The Gaiety of Gait

As a physical therapist, I love reading people’s posture and analyzing people’s gait. The manner in which someone walks can tell you so much. It is fun. It is like a puzzle waiting for you to solve.

The gait pattern is a result of three different components: stiffness, weakness and compensation. If the knee joint is stiff, you cannot bend it. If the quadriceps is weak, you cannot stand on your leg without buckling. However, many people have stiff joints and weak muscles and yet they can still function. How? Because their body figures out a way to compensate for their problem. Let's examine three gait patterns to illustrate this point.

High Steppage Gait
If a person cannot lift up his foot due to weak ankle muscle, his foot will drop. It gives extra length to the limb and the foot will be dragged along the ground. It will also greatly increase the risk of fall. In order to avoid this problem, the person will purposely raise the knee higher than usual to clear the foot from the ground. In severe cases, people may use AFO (ankle-foot-orthotic) to correct this problem.

Circumduction Gait
If a person has both ankle and knee problem and is unable to raise the knee to compensate for the drop foot problem, he may use his hip instead. In this case, he may swing his entire leg in an arc to bring it forward to make a step. This form of compensation happens quite often in people after a stroke.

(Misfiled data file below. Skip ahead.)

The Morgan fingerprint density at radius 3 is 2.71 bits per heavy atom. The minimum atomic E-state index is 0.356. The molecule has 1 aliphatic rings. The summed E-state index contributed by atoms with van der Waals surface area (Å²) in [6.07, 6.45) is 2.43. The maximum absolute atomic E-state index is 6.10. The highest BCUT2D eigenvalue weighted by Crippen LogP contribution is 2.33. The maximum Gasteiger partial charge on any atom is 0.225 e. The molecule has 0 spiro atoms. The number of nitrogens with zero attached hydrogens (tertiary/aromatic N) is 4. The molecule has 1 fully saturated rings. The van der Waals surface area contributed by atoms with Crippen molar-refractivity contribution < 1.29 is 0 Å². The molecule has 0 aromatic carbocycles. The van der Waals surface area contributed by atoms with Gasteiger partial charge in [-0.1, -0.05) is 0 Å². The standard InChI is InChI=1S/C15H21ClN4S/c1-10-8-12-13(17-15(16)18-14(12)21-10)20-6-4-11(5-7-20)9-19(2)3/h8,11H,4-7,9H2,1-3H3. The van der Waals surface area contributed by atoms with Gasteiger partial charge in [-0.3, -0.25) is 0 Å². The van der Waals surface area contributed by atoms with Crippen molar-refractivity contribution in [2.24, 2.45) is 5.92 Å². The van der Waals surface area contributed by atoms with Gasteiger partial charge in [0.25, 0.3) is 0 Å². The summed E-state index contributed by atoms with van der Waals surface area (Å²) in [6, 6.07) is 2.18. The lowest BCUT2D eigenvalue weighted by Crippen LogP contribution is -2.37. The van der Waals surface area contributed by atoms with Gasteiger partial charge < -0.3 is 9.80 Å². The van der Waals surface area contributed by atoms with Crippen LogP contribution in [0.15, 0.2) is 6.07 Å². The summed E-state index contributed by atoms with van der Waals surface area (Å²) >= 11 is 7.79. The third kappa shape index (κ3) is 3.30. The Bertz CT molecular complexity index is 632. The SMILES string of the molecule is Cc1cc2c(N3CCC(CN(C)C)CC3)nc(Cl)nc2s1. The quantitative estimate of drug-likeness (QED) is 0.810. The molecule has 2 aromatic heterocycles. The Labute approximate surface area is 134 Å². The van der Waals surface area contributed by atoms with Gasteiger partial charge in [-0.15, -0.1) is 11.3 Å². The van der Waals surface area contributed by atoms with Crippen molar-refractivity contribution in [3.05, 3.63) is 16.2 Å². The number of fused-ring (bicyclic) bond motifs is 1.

Trendelenburg  (trunk side bending)  Gait
If a person’s muscles on the side of the hip (gluteus medius) are weak, the pelvis cannot be stabilized and maintained at a leveled position when the leg on the other side is lifted up from the ground. The person may compensate by bending his trunk to the same side of weakness in order to keep the pelvis stable. Therefore, if the right side is the weak side, the person will sway his trunk to the right whenever the person stands on the right leg alone. This may happen after hip surgery and with inadequate rehabilitation. However, leg length discrepancy can also result in the same gait pattern.

Alteration In the gait means disturbing the symmetry and balance pattern. Discrepencies will end up in overstretching and overloading different muscles. Should the situation persist, micro-trauma will occur over time, which in turn leads to inflammation, pain and adhesion.

You can assess your own gait with “3 equals” rules.

  1. Equal weight bearing on each leg
  2. Equal time spent on each leg
  3. Equal strike length on each leg

If you are equal (or close to equal) in these three areas, then you are further from developing problems.

Have fun with your gait.

Peggy Hau, PT, MscPT is a licensed physical therapist at Mettler Center. Have questions about your gait? Ask an Expert. Gait analysis is best provided by a physical therapist who can detect functional problems and make the best possible recommendation for treatment. Call 217-398-9800 to schedule a free 30-minute consultation with a physical therapist or request an appointment online.